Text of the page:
BRITS heading to Spain must now follow the new rules, which require all UK tourists to have a negative Covid test.
Only Brits which have been fully vaccinated, with the second jab at least two weeks prior to travelling, can avoid having the tests.
Spain was one of the only destinations which welcomed UK holidaymakers with no restrictions on arrival.
However, the new rules were announced earlier this week, in line with other European destinations, due to the threat of the Delta variant.
Spanish Prime Minister Pedro Sánchez said that any Brits entering the country would be like the "rest of European citizens".
Mr Sánchez said: "The cumulative incidence rate in the United Kingdom has been progressing negatively during these last few weeks. It is far above 150 cases [per 100,000 inhabitants] in 14 days, and that is why we have to take an additional precaution with respect to the arrival of British tourists to our country."
He added: "We are going to apply to British tourists who travel to the Balearic Islands the same restrictions that we place on the rest of Europe: they will need either to be fully vaccinated or have a negative PCR test."
Tests must be taken at least 48 hours before travelling to be valid.
Children under 12 traveling with an adult who has been fully vaccinated can travel to Spain without restrictions, while kids over 12 will need a negative test, as they are not yet eligible for the vaccine in the UK.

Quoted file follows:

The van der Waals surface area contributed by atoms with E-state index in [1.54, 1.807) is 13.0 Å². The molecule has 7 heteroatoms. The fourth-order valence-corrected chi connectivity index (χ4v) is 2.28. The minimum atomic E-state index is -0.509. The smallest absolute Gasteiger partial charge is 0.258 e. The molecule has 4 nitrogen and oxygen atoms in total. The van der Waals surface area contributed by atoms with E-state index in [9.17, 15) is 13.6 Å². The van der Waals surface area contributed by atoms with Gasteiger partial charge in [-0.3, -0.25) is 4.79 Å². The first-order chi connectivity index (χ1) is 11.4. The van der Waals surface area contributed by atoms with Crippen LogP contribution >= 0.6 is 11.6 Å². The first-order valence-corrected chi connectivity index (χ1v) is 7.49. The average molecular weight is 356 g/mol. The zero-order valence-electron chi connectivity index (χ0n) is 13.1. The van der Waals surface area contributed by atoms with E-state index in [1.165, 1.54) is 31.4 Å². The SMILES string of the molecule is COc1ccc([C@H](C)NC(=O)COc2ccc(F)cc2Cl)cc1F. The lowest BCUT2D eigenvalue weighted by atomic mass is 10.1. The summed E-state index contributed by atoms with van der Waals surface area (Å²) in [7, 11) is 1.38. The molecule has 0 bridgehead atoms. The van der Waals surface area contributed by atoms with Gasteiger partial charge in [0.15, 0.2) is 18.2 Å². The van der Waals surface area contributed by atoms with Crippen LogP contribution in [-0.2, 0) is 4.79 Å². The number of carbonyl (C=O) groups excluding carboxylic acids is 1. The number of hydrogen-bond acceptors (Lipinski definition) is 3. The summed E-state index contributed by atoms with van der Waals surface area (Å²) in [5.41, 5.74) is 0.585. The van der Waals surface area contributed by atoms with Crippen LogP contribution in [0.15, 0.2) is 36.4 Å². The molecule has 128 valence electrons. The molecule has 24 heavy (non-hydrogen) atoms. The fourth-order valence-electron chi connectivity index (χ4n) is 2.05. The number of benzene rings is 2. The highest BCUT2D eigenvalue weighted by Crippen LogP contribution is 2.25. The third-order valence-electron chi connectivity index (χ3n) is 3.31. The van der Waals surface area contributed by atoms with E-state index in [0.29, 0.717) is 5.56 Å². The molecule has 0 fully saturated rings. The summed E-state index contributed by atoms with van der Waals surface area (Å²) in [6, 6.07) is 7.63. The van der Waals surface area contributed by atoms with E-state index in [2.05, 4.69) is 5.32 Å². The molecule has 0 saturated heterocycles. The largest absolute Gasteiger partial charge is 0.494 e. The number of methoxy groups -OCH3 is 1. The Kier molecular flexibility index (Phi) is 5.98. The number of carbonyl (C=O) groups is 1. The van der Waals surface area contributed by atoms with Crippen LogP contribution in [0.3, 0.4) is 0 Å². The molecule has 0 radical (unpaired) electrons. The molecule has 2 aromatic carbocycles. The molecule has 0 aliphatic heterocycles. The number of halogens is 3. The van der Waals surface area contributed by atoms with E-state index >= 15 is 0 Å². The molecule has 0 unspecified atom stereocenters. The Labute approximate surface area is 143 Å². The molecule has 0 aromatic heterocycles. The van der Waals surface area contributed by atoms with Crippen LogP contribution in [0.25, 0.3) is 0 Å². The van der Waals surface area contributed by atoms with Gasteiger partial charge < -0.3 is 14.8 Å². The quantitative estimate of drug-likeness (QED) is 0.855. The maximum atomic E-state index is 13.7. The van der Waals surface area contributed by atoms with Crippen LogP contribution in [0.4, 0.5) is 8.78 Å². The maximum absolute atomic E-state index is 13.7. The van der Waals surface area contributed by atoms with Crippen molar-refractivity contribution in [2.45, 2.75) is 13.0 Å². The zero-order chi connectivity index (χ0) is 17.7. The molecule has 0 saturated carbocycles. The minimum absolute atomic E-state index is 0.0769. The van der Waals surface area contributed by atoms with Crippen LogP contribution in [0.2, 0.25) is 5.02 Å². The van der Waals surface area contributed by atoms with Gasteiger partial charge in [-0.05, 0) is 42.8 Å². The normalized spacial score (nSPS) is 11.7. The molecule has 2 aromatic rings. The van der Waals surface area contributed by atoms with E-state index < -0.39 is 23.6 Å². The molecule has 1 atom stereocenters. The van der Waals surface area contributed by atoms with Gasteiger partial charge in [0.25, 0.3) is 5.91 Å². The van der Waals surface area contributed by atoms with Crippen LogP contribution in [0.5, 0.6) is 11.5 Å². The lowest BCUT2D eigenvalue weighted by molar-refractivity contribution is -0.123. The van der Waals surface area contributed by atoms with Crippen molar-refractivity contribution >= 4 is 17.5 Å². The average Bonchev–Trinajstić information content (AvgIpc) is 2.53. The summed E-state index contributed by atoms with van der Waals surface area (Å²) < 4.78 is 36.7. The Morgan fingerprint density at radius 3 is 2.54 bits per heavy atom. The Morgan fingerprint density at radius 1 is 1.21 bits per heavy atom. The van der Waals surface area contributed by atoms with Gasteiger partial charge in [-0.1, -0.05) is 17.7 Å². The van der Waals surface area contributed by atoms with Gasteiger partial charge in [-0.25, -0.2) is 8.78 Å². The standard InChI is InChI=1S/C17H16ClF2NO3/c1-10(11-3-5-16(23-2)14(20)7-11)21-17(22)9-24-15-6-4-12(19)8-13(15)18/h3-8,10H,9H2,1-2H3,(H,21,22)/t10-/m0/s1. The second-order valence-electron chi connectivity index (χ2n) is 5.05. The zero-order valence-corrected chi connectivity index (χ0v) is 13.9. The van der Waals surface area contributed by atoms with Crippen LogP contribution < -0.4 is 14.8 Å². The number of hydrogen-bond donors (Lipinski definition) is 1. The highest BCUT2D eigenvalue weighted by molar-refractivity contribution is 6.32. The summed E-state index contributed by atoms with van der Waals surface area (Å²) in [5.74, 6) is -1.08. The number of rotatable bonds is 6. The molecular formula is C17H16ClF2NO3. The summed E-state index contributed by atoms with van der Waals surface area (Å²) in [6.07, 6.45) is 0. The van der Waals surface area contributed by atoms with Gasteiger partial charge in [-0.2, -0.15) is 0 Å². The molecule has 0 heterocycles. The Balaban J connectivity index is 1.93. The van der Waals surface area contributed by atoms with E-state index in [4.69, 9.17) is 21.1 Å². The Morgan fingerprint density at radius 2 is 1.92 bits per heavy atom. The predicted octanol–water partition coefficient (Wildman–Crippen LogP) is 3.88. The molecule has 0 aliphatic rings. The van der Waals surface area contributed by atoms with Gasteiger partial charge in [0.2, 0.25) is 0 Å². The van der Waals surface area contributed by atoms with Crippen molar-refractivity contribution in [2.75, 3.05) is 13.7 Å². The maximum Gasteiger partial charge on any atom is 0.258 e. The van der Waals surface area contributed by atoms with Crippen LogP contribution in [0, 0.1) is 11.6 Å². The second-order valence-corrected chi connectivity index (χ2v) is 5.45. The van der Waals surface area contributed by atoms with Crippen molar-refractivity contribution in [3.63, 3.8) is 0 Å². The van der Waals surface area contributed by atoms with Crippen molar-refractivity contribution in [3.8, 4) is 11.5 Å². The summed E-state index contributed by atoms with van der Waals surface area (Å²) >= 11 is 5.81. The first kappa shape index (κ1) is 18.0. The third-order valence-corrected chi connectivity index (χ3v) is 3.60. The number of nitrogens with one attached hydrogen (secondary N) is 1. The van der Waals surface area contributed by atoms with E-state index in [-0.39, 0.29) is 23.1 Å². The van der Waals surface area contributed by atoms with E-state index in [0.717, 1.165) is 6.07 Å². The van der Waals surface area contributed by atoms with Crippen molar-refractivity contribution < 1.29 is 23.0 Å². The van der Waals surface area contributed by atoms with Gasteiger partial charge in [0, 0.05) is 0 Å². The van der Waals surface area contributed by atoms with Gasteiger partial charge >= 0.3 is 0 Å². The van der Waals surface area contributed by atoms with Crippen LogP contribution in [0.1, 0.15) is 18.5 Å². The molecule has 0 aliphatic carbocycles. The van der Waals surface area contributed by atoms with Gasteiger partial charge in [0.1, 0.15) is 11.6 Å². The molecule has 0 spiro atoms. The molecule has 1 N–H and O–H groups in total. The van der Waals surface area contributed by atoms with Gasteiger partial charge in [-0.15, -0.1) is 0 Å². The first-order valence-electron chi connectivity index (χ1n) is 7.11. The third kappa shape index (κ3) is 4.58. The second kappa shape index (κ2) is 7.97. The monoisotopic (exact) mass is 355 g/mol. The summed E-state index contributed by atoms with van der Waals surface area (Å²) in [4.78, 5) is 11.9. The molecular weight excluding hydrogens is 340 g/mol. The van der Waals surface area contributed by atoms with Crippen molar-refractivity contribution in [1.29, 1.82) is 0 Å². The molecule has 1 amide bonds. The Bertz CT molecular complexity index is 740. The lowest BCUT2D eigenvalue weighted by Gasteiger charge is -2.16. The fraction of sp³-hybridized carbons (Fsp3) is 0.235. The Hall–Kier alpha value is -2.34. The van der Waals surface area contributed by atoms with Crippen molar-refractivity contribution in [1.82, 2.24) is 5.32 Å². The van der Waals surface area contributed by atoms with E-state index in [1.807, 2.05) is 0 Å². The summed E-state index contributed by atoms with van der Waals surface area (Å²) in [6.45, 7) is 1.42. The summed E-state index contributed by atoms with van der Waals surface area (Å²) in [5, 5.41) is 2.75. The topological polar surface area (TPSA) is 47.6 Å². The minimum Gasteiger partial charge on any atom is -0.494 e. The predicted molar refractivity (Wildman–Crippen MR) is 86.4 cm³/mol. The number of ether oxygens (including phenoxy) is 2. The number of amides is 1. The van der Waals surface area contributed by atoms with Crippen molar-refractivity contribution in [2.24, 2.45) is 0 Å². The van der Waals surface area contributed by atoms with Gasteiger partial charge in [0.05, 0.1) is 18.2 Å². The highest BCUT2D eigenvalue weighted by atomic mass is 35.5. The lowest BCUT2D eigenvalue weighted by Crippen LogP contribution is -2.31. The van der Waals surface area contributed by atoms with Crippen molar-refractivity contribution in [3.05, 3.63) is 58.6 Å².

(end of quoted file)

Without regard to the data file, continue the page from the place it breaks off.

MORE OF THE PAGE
Brits who are fully vaccinated can show the NHS app as proof of both jabs.
Families have been arriving in Ibiza, Majorca and Menorca this week after the Balearic Islands were added to the green list.
The rest of Spain, including the mainland, remains on the amber list although the Canary Islands hope to be removed from July 15.
Along with Malta and Madeira, Brits can now return from the holiday destinations without having to quarantine.
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Portugal has carried out its threat to make Brits who travel to the country self-isolate for 14 days from today unless they can show they are fully vaccinated.
The new rules come nearly three weeks after the UK’s decision to kick the country off its green list which led to thousands of people cutting short their holidays so they could beat a new quarantine deadline.
Malta also requires Brits to have both jabs to be allowed into the country, including 12-17 year olds – ending any family holiday plans for Brits.
Yesterday, they reversed their decision which initially wouldn't accept the NHS app as proof of vaccination, although have now confirmed that they will.
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